Even If You Had Asymptomatic COVID, You Might Feel Symptoms Months Later

Photographed by Leia Morrison.
More than a year into the coronavirus pandemic, researchers have found that hundreds of thousands of Americans are seeking medical attention for post-COVID heath problems.
A new study from the nonprofit organization FAIR Health — the largest study to date on the topic — used the health insurance records of nearly two million people to determine that 23% of those people needed medical treatment for long-haul COVID conditions, even though they had never before been diagnosed with a coronavirus infection. 
There is still much to learn about long-haul COVID conditions, which encompass a variety of side effects experienced by people who previously had the virus. The symptoms are wide-ranging and affect people of all ages. Debilitating fatigue is the most common symptom of long-haul COVID, but people also experienced pain in nerves and muscles, breathing difficulties, high cholesterol, malaise, and high blood pressure. Some also reported intestinal symptoms, migraines, skin problems, heart abnormalities, sleep disorders, and anxiety and depression.
The report “drives home the point that long Covid can affect nearly every organ system,” Dr. Ziyad Al-Aly, chief of the research and development service at the VA St. Louis Health Care System, told The New York Times. “Some of these manifestations are chronic conditions that will last a lifetime and will forever scar some individuals and families.” 
Anyone can be affected by post-COVID symptoms, though, regardless of age. According to the Centers for Disease Control and Prevention (CDC), the symptoms can last weeks or months after a person is infected with the virus, or they can appear weeks or months later. It also doesn't matter how severely a person was impacted by coronavirus. While nearly half of patients who were hospitalized with COVID-19 experienced post-infection medical issues, so did 27% of people with mild or moderate cases and 19% of people who were asymptomatic, The Times reported.
Researchers found that fact surprising, but also important to emphasize. “There are some people who may not have even known they had COVID,” Robin Gelburd, president of FAIR Health told The Times. “But if they continue to present with some of these conditions that are unusual for their health history, it may be worth some further investigation by the medical professional that they’re working with.”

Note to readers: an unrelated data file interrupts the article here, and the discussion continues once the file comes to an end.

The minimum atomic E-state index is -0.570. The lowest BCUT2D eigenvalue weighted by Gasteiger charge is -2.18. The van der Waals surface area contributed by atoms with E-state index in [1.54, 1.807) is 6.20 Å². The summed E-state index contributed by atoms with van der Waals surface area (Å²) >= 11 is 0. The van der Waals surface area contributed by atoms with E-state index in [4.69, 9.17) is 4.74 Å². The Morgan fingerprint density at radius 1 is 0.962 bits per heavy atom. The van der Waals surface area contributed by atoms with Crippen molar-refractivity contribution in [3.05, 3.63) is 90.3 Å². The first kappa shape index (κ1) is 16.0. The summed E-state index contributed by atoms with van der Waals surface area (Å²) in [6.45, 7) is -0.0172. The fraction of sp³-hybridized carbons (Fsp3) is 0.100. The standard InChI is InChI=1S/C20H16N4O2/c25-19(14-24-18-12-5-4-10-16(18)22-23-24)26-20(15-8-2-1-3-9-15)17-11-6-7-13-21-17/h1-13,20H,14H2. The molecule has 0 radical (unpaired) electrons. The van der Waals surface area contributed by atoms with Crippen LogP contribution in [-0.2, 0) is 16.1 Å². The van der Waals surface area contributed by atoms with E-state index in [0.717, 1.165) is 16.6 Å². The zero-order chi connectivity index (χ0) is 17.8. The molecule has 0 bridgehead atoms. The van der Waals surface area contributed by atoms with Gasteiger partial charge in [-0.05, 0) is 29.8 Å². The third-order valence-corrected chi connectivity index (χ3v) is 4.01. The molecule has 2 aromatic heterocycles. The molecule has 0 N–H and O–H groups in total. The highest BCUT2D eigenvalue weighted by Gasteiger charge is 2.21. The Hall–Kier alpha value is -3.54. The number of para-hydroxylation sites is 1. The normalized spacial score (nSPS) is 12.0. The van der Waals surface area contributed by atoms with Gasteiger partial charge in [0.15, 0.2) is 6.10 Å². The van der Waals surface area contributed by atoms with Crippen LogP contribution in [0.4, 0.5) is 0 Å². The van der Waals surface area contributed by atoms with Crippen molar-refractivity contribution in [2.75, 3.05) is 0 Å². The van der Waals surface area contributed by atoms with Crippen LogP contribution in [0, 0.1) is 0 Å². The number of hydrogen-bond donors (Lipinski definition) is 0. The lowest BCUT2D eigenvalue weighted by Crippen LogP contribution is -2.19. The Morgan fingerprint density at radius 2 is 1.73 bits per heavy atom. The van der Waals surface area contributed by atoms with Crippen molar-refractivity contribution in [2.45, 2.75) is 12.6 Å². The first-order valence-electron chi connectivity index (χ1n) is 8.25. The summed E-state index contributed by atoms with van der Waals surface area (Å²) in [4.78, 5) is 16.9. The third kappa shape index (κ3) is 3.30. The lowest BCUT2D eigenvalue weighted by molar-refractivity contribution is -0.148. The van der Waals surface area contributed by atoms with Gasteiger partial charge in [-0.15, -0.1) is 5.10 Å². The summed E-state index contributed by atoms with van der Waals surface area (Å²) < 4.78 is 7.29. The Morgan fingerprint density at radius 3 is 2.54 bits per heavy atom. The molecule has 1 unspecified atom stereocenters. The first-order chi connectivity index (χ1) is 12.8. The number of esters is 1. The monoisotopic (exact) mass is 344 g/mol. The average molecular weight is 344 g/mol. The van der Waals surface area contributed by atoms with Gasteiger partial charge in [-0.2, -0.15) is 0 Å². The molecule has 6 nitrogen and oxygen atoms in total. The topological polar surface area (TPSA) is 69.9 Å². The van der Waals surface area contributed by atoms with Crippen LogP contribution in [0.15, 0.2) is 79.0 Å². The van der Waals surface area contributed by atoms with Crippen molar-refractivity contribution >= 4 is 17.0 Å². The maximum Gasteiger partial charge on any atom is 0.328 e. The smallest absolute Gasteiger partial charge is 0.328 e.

Finding medical care has been difficult for sufferers of long COVID, because it's still a new virus. That’s been the case for Molly Burch, who was 16 years old when she was infected with COVID-19 in March 2020. After she healed from the initial infection, Molly’s mom, Ann Wallace, told Healthline that Molly developed new symptoms months later.
“I thought she was better, but in August, her symptoms came back with new shortness of breath,” said Wallace. “I remember because it was her birthday; she was having trouble breathing, and it was incredibly alarming.” Still, moderate daily activities like walking up stairs leave Molly out of breath and she suffers from severe fatigue after the school day. And finding help hasn’t been easy. “It’s not that people haven’t offered help. It’s that in the beginning, there was really no help to offer,” Wallace said. “And it’s still maddening, the difficulty getting care for people with long COVID.” 
Medical professionals suggest talking to your healthcare provider about managing and treating long COVID symptoms, if you think you might have a post-infection condition. The CDC also notes that post-COVID care clinics are opening up at medical centers across the United States and COVID patients experiencing long-term after effects might consider visiting a clinic for further care. 
And of course, whether you’ve had COVID or not, the most important thing we can all do right now is get a vaccine.

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